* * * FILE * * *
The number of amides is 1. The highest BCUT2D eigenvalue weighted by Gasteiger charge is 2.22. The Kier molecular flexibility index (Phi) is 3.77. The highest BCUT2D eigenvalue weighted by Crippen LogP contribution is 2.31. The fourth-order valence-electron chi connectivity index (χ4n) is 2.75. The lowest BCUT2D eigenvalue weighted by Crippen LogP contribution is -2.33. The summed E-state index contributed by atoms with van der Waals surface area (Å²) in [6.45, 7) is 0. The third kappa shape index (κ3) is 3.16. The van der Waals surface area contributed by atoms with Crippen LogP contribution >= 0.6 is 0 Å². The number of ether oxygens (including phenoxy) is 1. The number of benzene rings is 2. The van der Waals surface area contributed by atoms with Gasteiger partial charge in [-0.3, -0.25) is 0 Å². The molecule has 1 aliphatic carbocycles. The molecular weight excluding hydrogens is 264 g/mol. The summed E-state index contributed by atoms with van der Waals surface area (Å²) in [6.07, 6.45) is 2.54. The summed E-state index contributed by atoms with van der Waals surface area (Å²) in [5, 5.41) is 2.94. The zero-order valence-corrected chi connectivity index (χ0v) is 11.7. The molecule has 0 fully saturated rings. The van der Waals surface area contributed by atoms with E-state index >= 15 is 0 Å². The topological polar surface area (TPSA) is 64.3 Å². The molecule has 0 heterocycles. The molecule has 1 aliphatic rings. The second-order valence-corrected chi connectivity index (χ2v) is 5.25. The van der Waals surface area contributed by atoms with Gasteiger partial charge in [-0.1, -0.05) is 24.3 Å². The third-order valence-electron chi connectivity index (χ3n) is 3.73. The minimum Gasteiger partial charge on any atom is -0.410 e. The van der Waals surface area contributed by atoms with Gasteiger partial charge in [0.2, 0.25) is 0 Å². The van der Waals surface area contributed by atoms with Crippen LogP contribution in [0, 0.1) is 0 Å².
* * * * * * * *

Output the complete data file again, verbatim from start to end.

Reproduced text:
The number of amides is 1. The highest BCUT2D eigenvalue weighted by Gasteiger charge is 2.22. The Kier molecular flexibility index (Phi) is 3.77. The highest BCUT2D eigenvalue weighted by Crippen LogP contribution is 2.31. The fourth-order valence-electron chi connectivity index (χ4n) is 2.75. The lowest BCUT2D eigenvalue weighted by Crippen LogP contribution is -2.33. The summed E-state index contributed by atoms with van der Waals surface area (Å²) in [6.45, 7) is 0. The third kappa shape index (κ3) is 3.16. The van der Waals surface area contributed by atoms with Crippen LogP contribution >= 0.6 is 0 Å². The number of ether oxygens (including phenoxy) is 1. The number of benzene rings is 2. The van der Waals surface area contributed by atoms with Gasteiger partial charge in [-0.3, -0.25) is 0 Å². The molecule has 1 aliphatic carbocycles. The molecular weight excluding hydrogens is 264 g/mol. The summed E-state index contributed by atoms with van der Waals surface area (Å²) in [6.07, 6.45) is 2.54. The summed E-state index contributed by atoms with van der Waals surface area (Å²) in [5, 5.41) is 2.94. The zero-order valence-corrected chi connectivity index (χ0v) is 11.7. The molecule has 0 fully saturated rings. The van der Waals surface area contributed by atoms with E-state index >= 15 is 0 Å². The topological polar surface area (TPSA) is 64.3 Å². The molecule has 0 heterocycles. The molecule has 1 aliphatic rings. The second-order valence-corrected chi connectivity index (χ2v) is 5.25. The van der Waals surface area contributed by atoms with Gasteiger partial charge in [-0.1, -0.05) is 24.3 Å². The third-order valence-electron chi connectivity index (χ3n) is 3.73. The minimum Gasteiger partial charge on any atom is -0.410 e. The van der Waals surface area contributed by atoms with Gasteiger partial charge in [0.2, 0.25) is 0 Å². The van der Waals surface area contributed by atoms with Crippen LogP contribution in [0, 0.1) is 0 Å².